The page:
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The Gold of the Gods

21. The Telescribe
I decided that discretion was the better part of valour and that I had better go slow that
day and regain my strength, a fortunate decision, as it turned out.
Kennedy, also, spent most of the time in the laboratory, so that, after all, I did not feel
that I was missing very much.
It was along in the afternoon that the telephone began acting strangely, as it will do
sometimes when a long distance connection is being made. Twice Kennedy answered,
without getting any response.
"Confound that central," he muttered. "What do you suppose is the matter?"
Again the bell rang.
"Hello," shouted Kennedy, exasperated. "Who's this?"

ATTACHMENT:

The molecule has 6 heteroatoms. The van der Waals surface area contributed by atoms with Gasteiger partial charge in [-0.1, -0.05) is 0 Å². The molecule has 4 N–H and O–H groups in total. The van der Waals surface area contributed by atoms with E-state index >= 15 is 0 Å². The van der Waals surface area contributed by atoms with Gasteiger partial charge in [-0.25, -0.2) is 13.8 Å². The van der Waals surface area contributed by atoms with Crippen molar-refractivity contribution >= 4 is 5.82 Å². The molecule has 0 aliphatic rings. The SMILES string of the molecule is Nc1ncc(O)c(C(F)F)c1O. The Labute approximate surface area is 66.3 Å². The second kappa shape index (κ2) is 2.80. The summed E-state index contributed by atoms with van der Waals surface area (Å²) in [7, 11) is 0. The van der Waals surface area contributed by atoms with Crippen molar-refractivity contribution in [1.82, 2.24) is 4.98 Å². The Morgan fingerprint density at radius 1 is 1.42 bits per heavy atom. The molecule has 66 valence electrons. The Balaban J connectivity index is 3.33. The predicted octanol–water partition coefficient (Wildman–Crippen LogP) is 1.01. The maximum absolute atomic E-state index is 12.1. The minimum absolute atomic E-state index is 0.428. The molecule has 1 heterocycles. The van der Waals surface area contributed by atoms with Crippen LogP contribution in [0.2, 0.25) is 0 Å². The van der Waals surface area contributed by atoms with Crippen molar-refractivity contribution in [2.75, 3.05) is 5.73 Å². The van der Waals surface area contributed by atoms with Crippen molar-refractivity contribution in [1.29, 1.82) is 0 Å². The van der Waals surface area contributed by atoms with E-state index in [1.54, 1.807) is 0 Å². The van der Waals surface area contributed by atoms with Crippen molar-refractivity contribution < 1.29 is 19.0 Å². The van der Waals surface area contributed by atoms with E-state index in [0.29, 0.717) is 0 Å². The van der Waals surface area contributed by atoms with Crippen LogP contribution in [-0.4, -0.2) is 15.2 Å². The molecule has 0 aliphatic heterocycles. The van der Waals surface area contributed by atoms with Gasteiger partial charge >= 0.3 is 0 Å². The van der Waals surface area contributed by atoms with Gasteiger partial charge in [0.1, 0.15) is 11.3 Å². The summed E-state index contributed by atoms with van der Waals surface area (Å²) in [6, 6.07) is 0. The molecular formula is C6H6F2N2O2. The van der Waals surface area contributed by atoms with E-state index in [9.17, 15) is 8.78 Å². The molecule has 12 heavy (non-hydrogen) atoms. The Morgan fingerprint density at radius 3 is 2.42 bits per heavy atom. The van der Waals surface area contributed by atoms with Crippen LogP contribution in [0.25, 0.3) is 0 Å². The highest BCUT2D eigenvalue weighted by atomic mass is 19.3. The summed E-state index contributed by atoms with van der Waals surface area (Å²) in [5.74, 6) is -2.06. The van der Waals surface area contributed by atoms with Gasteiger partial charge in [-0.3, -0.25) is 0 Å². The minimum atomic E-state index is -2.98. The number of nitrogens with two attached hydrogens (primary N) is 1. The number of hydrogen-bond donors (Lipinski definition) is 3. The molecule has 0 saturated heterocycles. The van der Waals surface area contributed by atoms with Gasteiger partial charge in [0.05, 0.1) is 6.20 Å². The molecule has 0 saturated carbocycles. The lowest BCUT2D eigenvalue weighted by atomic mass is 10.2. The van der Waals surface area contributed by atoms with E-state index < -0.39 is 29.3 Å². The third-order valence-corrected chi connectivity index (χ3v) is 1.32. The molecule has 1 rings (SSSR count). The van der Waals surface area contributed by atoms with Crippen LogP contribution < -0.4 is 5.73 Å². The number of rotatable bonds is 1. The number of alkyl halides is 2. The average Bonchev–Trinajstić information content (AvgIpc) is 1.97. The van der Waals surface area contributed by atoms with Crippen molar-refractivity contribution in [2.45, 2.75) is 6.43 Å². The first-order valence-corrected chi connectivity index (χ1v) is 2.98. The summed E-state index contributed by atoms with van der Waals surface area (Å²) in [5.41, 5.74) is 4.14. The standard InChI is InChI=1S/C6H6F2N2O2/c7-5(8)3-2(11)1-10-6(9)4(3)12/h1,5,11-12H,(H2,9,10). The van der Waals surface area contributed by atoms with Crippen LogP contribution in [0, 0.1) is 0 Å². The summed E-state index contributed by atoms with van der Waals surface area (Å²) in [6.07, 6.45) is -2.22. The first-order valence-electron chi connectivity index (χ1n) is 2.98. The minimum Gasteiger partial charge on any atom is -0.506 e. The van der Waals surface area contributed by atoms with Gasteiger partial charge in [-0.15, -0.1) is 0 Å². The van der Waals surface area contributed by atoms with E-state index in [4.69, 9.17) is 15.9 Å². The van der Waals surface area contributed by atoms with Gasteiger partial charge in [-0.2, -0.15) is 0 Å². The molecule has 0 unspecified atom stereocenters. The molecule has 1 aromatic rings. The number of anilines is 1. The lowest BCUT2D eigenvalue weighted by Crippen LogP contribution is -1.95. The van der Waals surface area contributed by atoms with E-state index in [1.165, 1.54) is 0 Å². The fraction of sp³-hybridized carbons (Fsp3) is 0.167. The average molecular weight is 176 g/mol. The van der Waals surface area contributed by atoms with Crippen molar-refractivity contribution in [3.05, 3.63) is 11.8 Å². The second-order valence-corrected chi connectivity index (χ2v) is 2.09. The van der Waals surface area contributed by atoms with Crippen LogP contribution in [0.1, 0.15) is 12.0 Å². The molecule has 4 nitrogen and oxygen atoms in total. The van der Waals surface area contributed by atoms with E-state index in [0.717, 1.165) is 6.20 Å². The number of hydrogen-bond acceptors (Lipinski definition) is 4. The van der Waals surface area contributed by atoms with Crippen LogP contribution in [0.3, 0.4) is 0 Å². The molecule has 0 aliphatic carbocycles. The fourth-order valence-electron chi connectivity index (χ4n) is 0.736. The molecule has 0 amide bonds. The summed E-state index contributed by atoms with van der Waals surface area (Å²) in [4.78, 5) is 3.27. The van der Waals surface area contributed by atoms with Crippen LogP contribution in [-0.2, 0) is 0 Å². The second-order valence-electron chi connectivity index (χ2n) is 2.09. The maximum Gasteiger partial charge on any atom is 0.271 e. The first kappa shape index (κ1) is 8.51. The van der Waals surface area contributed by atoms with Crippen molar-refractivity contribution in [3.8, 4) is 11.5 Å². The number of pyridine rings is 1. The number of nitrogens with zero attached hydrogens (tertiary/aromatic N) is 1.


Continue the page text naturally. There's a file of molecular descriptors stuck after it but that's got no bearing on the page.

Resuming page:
There was a pause. "Just a minute," he replied.
Quickly he jammed the receiver down on a little metal base which he had placed near the
instrument. Three prongs reaching upward from the base engaged the receiver tightly,
fitting closely about it.
Then he took up a watch-case receiver to listen through in place of the regular receiver.
"Who is it?" he answered.
Apparently the voice at the other end of the wire replied rather peevishly, for Kennedy
endeavoured to smooth over the delay. I wondered what was going on, why he was so
careful. His face showed that, whatever it was, it was most important.
As he restored the telephone to its normal condition, he looked at me puzzled.
"I wonder whether that was a frame-up!" he exclaimed, pulling a little cylinder off the
instrument into which he had inserted the telephone receiver. "I thought it might be and I
have preserved the voice. This is what is known as the telescribe--a recent invention of
Edison which records on a specially prepared phonograph cylinder all that is said--both
ways--over a telephone wire."
"What was it about?" I asked eagerly.
He shoved the cylinder on a phonograph and started the instrument.
"Professor Kennedy?" called an unfamiliar voice.
 
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